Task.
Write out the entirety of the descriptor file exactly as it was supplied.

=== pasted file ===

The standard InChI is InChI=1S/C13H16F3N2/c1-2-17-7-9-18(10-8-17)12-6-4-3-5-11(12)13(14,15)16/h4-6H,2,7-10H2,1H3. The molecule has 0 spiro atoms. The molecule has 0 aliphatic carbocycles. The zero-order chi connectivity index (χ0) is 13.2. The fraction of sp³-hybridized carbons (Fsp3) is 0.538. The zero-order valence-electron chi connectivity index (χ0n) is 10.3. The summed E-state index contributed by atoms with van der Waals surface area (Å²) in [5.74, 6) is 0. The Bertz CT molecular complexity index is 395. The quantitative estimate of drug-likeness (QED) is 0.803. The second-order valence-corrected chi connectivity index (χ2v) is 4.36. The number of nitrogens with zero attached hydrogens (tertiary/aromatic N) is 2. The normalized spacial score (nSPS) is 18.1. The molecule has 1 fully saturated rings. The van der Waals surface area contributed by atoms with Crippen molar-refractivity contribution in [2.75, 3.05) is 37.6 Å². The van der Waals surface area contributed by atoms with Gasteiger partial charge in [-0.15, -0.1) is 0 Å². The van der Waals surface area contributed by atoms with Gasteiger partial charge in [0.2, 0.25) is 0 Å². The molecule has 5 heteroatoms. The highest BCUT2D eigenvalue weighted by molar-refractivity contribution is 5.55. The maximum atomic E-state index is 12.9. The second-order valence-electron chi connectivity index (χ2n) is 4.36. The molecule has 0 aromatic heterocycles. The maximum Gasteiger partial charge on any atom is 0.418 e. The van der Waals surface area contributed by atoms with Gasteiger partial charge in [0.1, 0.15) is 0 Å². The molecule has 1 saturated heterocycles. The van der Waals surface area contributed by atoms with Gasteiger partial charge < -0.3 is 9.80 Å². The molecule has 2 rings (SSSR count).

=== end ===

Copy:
The standard InChI is InChI=1S/C13H16F3N2/c1-2-17-7-9-18(10-8-17)12-6-4-3-5-11(12)13(14,15)16/h4-6H,2,7-10H2,1H3. The molecule has 0 spiro atoms. The molecule has 0 aliphatic carbocycles. The zero-order chi connectivity index (χ0) is 13.2. The fraction of sp³-hybridized carbons (Fsp3) is 0.538. The zero-order valence-electron chi connectivity index (χ0n) is 10.3. The summed E-state index contributed by atoms with van der Waals surface area (Å²) in [5.74, 6) is 0. The Bertz CT molecular complexity index is 395. The quantitative estimate of drug-likeness (QED) is 0.803. The second-order valence-corrected chi connectivity index (χ2v) is 4.36. The number of nitrogens with zero attached hydrogens (tertiary/aromatic N) is 2. The normalized spacial score (nSPS) is 18.1. The molecule has 1 fully saturated rings. The van der Waals surface area contributed by atoms with Crippen molar-refractivity contribution in [2.75, 3.05) is 37.6 Å². The van der Waals surface area contributed by atoms with Gasteiger partial charge in [-0.15, -0.1) is 0 Å². The van der Waals surface area contributed by atoms with Gasteiger partial charge in [0.2, 0.25) is 0 Å². The molecule has 5 heteroatoms. The highest BCUT2D eigenvalue weighted by molar-refractivity contribution is 5.55. The maximum atomic E-state index is 12.9. The second-order valence-electron chi connectivity index (χ2n) is 4.36. The molecule has 0 aromatic heterocycles. The maximum Gasteiger partial charge on any atom is 0.418 e. The van der Waals surface area contributed by atoms with Gasteiger partial charge in [0.1, 0.15) is 0 Å². The molecule has 1 saturated heterocycles. The van der Waals surface area contributed by atoms with Gasteiger partial charge < -0.3 is 9.80 Å². The molecule has 2 rings (SSSR count).